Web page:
Ticks (Ixodida order) harbor many symbiotic microorganisms, including some Rickettsia species ( Benson et al., 2004 ; Heise et al., 2010 ; Noh et al., 2017 ). As intracellular bacteria, Rickettsiae are symbionts in the broad sense with an intimate but not necessarily beneficial relationship with their arthropod hosts that may be opportunistic or pathogenic under various conditions, affecting vector competency ( Perlman et al., 2006 , Telford and Parola, 2007 ). According to molecular phylogenetics, the term Rickettsia is currently applied to arthropod-borne bacteria belonging to the genus Rickettsia within the family Rickettsiaceae in the order of the Rickettsiales. This genus is currently made of 24 recognized species and contains several dozens of as-yet uncharacterized strains ( Fournier and Raoult, 2007 ). Rickettsia species are obligate intracellular bacteria that infect various vertebrate hosts, including humans ( Noh et al., 2017 ). They are the most frequent organisms detected within the bacterial community of ticks ( Moreno et al., 2006 ). Most human pathogenic Rickettsiae belong to the spotted fever group (SFG), including Rickettsia rickettsii, Rickettsia akari, Rickettsia conorii, Rickettsia parkeri, Rickettsia sibirica,Rickettsia australis, Rickettsia japonica, Rickettsia slovaca, and Rickettsia africae ( Braig et al., 2009 ). The number of known pathogenic Rickettsia species has been increasing over time ( Owen et al., 2006 ; Li et al., 2016 ). Within 1984-2004, nine novel Rickettsia species or subspecies were identified causing tick-borne rickettsioses, including six initially isolates from ticks ( Raoult and Parola, 2007 ). Because ticks are regarded as the reservoir host of SFG Rickettsia ( Raoult and Roux, 1997 ), they have been frequently examined for the presence of Rickettsia ( Perlman et al., 2006 ). All tick-borne pathogenic Rickettsia species are transmitted by hard ticks. Some individual ticks can be concurrently infected with more than one Rickettsia species ( Braig et al., 2009 ). Rickettsiae can be considered potential pathogens, particularly if they have been detected in the tick’s salivary glands ( Parola et al., 2005 ). When ovaries and oocytes of an adult female tick are infected, Rickettsia might be transovarially transmitted to at least some offspring ( Raoult and Roux, 1997 ). The frequency of Rickettsia transmission through tick bite depends on tick-host specificity, abundance of the tick vector, prevalence of the infection within tick organs, and frequency of tick-human contact ( Parola et al., 2005 ). After the revolution in bacterial taxonomy by the innovation of polymerase chain reaction (PCR), genome sequencing has become a tool in research and clinical applications ( Loeffelholz and Deng, 2006 ; Nolte and Wittwer, 2016 ). The advantages of PCR include simplicity, speed, low cost, and ability to detect microorganisms without cultivation ( Clay and Fuqua, 2010 ; Nolte and Wittwer, 2016 ). In addition to the importance of 23S ribosomal ribonucleic acid (rRNA) and 16S rRNA for the molecular detection of Rickettsia, the faster evolution of citrate synthase (gltA), a citrate synthase-encoding gene, shows that this gene is more sensitive to change than 16S rRNA ( Fournier et al., 1998 ). To date, 50 hard and soft tick species have been recorded for the fauna of Iran ( Kamali et al., 2001 ). In the current study, a molecular survey of Rickettsia agents was carried out for the first time using genus-specific 23S rRNA, 16S rRNA, and gltA genes for the identification of Rickettsia in the ticks collected from Iran.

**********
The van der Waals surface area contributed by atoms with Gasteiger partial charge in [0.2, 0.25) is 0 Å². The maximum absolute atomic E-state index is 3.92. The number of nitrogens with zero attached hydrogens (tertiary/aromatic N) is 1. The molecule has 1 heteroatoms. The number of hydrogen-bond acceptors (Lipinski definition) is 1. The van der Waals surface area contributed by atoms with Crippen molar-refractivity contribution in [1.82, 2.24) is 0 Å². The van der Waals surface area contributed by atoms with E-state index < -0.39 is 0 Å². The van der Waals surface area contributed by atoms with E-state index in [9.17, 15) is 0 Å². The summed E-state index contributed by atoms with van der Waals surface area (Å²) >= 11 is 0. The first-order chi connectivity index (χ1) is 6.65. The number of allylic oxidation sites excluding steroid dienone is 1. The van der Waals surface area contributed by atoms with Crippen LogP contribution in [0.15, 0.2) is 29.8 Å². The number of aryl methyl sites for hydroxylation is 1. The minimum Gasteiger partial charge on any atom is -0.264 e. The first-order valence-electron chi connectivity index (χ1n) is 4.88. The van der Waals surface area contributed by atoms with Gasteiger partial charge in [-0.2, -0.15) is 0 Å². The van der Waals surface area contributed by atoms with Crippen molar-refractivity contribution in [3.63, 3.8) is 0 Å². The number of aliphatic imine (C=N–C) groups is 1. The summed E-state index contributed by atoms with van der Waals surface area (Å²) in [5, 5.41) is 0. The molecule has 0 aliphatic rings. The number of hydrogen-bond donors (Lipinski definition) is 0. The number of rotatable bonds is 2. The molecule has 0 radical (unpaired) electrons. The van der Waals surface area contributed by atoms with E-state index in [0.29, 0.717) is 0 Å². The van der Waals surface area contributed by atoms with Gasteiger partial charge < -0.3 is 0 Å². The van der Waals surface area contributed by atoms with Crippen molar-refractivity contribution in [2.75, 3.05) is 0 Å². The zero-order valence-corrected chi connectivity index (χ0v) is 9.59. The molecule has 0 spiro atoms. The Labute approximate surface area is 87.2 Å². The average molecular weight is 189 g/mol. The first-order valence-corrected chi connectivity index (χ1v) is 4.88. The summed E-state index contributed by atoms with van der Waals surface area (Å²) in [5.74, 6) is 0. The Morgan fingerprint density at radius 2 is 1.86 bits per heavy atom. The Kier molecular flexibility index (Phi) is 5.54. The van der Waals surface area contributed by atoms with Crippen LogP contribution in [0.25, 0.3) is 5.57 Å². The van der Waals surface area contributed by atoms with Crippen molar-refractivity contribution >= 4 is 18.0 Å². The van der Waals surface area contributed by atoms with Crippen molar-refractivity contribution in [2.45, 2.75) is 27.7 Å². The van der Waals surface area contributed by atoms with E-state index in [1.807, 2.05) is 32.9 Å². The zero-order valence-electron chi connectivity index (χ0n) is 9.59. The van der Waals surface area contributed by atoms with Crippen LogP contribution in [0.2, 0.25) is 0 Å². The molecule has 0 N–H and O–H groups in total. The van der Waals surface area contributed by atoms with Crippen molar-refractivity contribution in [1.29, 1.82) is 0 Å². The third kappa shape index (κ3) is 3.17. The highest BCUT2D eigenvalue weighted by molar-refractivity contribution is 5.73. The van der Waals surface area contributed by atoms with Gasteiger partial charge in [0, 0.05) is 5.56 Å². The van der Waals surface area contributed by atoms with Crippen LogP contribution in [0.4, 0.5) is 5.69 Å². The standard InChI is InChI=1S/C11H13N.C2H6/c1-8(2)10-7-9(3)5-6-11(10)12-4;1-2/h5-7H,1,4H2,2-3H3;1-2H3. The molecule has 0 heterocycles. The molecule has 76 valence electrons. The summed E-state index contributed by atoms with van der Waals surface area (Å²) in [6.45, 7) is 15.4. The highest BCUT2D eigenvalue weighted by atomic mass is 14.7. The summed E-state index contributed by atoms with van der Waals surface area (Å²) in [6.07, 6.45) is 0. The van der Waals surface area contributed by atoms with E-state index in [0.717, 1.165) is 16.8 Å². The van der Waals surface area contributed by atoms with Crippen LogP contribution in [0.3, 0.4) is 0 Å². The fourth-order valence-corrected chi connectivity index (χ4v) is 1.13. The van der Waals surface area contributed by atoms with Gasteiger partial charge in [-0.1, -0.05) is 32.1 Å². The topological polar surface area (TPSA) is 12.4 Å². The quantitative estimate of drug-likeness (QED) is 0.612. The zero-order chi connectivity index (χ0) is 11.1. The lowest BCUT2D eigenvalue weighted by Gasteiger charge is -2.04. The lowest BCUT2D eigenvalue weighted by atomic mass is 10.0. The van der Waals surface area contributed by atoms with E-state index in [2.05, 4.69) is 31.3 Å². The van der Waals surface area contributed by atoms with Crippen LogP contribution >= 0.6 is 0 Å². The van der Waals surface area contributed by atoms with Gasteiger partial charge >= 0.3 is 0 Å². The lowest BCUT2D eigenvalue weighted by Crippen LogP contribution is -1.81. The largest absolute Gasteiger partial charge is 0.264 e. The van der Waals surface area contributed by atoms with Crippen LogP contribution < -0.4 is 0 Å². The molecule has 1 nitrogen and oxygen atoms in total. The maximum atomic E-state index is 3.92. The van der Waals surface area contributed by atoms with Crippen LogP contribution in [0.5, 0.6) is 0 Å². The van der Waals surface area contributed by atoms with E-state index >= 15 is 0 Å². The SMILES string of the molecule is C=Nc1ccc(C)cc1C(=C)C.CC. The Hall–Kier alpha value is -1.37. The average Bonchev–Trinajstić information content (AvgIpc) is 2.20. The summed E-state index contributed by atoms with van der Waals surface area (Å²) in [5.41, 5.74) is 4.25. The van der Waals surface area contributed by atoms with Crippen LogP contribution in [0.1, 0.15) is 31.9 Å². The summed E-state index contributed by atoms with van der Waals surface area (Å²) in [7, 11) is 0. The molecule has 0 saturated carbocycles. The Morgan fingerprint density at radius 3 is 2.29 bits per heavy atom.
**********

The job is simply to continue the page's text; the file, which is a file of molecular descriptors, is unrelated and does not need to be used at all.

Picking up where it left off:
Material and Methods